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Author Junot Díaz Has Been Accused Of Sexual Misconduct

And verbal abuse

Junot Díaz has been accused of sexual misconduct and verbal abuse by at least three women. Authors Zinzi Clemmons, Carmen Maria Machado, and Monica Byrne took to social media to share their experiences with The Brief Wondrous Life of Oscar Wao author yesterday, which ranged from forcible kissing to being screamed at.

Clemmons, who wrote the critically acclaimed 2017 novel What We Lose, shared that Díaz kissed her without her consent when she was a graduate student. Since then, she says, she has avoided literary functions in order to not encounter "people like Diaz and [Loren] Stein (who I have my own set of terrible stories about as well)." Stein was the editor of the Paris Review who recently resigned from his post amid separate allegations of misconduct with women. "I'm sick of these talentless assholes dictating my life," she wrote. "No more."

In response to Clemmons' thread, Machado, author of last year's Her Body and Other Parties, opened up about a time in which Díaz "went off" on her for 20 minutes when she asked about his protagonist’s "unhealthy" relationship with women. 

"Every time he asked me a question, I answered it, and he became freshly enraged when I refused to capitulate," she wrote. The interaction happened in a room full of people. 

She went on to note that she heard "easily a dozen stories about fucked-up sexual misconduct on his part and felt weirdly lucky that all ("all") I got was a blast of misogynist rage and public humiliation."

"Junot Díaz is a widely lauded, utterly beloved misogynist," she concluded. "His books are regressive and sexist. He has treated women horrifically in every way possible. And the #MeToo stories are just starting. ¯\_(ツ)_/¯"

Byrne shared her story about Diaz in an extended Facebook post, revealing that he went off on her during a dinner after a talk he'd given at the NC Literary Festival in 2014.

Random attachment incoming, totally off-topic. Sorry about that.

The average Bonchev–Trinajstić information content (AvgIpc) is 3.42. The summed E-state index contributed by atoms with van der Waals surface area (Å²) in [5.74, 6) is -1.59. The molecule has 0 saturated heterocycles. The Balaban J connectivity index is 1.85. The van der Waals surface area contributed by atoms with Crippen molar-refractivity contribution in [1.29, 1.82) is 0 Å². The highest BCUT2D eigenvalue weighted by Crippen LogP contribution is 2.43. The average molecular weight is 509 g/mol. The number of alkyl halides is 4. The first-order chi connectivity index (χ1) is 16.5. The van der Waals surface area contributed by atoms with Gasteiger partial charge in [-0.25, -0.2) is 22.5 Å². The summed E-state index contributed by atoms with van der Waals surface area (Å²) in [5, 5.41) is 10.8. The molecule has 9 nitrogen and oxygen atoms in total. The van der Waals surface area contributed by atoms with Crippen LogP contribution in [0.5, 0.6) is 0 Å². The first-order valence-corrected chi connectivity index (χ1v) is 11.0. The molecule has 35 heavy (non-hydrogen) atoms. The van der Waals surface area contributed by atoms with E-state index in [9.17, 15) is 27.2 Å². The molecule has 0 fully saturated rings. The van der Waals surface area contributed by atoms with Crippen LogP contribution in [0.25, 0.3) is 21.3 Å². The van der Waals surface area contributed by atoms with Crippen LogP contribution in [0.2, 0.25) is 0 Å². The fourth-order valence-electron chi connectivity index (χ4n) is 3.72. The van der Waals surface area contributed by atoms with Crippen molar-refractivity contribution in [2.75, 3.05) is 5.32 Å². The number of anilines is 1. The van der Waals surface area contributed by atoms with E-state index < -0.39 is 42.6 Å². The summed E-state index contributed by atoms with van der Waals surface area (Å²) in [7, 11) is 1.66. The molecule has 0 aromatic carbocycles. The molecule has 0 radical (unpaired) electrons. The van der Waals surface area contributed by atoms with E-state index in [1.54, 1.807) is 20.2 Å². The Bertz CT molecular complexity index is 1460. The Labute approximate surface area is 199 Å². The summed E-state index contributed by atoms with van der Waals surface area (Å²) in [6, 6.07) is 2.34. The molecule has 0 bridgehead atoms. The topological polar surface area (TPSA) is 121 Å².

"The table struck up a light conversation about the significance of statistics in publishing," she wrote. "I made a point emphasizing how personal narrative is important in empowering the marginalized. He said (and this is my memory, so I’m not including quotation marks), Well, I don’t know if you know how statistics work, but that’s like saying, Oh, I haven’t been RAPED, so RAPE must not exist."

She noted that two weeks prior to the dinner, she had been sexually assaulted in Belize and that his outburst made her feel "speechless" and "sick." Through the rest of the dinner, Byrne said that Díaz made a point of "cutting me off, ignoring me to talk to the other famous (male) writer at the table, who happily participated in the erasure (congratulations, Peter Straub, you were also awful that night)."

She also touched on an essay that Díaz had written for The New Yorker a few weeks ago, in which he revealed that he had been raped as a child by an adult he trusted. In the essay, Díaz opened up about the trauma he endured as a child and how it affected him throughout his adult life, especially in his romantic relationships, which he says caused issues with infidelity and intimacy. He also alluded to hurting others in the essay: “I think about the hurt I caused.”

"I read that piece and thought: did his editor not think to ask him what 'I hurt people' might mean?" Byrne wrote. "Fucking really? In this era? I am sorry what happened to him. I truly am. But millions of people experience sexual trauma, including as children, without then choosing to turn around and replicate it on others’ bodies."

Although Díaz didn't specifically address the accusations, he provided a statement through his literary agent, Nicole Aragi, to The New York Times.

"I take responsibility for my past,” he said. “That is the reason I made the decision to tell the truth of my rape and its damaging aftermath. This conversation is important and must continueI am listening to and learning from women’s stories in this essential and overdue cultural movement. We must continue to teach all men about consent and boundaries.”